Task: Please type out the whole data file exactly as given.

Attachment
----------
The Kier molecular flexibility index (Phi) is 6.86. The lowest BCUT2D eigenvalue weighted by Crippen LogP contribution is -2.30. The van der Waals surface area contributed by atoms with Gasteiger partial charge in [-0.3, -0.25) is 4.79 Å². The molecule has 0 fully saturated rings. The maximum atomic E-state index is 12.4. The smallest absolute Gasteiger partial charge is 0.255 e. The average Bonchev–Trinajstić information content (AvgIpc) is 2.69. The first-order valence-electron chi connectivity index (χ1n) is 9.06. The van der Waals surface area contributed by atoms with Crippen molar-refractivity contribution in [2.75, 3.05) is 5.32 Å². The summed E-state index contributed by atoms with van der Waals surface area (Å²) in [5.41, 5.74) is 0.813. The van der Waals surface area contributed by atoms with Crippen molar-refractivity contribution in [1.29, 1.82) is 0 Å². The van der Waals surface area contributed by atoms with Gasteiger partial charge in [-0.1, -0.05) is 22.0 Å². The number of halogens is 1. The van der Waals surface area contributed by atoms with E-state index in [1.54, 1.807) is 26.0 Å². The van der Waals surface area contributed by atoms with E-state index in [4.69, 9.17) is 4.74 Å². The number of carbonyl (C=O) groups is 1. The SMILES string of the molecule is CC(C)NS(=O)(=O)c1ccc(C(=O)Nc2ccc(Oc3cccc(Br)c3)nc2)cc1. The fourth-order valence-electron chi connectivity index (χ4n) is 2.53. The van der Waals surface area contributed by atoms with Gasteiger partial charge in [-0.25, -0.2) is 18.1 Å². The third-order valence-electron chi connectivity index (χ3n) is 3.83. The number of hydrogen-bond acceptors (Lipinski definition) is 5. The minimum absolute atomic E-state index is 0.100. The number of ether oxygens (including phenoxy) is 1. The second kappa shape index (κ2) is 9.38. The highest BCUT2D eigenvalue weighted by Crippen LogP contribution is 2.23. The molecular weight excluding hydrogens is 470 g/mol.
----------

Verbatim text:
The Kier molecular flexibility index (Phi) is 6.86. The lowest BCUT2D eigenvalue weighted by Crippen LogP contribution is -2.30. The van der Waals surface area contributed by atoms with Gasteiger partial charge in [-0.3, -0.25) is 4.79 Å². The molecule has 0 fully saturated rings. The maximum atomic E-state index is 12.4. The smallest absolute Gasteiger partial charge is 0.255 e. The average Bonchev–Trinajstić information content (AvgIpc) is 2.69. The first-order valence-electron chi connectivity index (χ1n) is 9.06. The van der Waals surface area contributed by atoms with Crippen molar-refractivity contribution in [2.75, 3.05) is 5.32 Å². The summed E-state index contributed by atoms with van der Waals surface area (Å²) in [5.41, 5.74) is 0.813. The van der Waals surface area contributed by atoms with Crippen molar-refractivity contribution in [1.29, 1.82) is 0 Å². The van der Waals surface area contributed by atoms with Gasteiger partial charge in [-0.1, -0.05) is 22.0 Å². The number of halogens is 1. The van der Waals surface area contributed by atoms with E-state index in [1.54, 1.807) is 26.0 Å². The van der Waals surface area contributed by atoms with E-state index in [4.69, 9.17) is 4.74 Å². The number of carbonyl (C=O) groups is 1. The SMILES string of the molecule is CC(C)NS(=O)(=O)c1ccc(C(=O)Nc2ccc(Oc3cccc(Br)c3)nc2)cc1. The fourth-order valence-electron chi connectivity index (χ4n) is 2.53. The van der Waals surface area contributed by atoms with Gasteiger partial charge in [-0.25, -0.2) is 18.1 Å². The third-order valence-electron chi connectivity index (χ3n) is 3.83. The number of hydrogen-bond acceptors (Lipinski definition) is 5. The minimum absolute atomic E-state index is 0.100. The number of ether oxygens (including phenoxy) is 1. The second kappa shape index (κ2) is 9.38. The highest BCUT2D eigenvalue weighted by Crippen LogP contribution is 2.23. The molecular weight excluding hydrogens is 470 g/mol.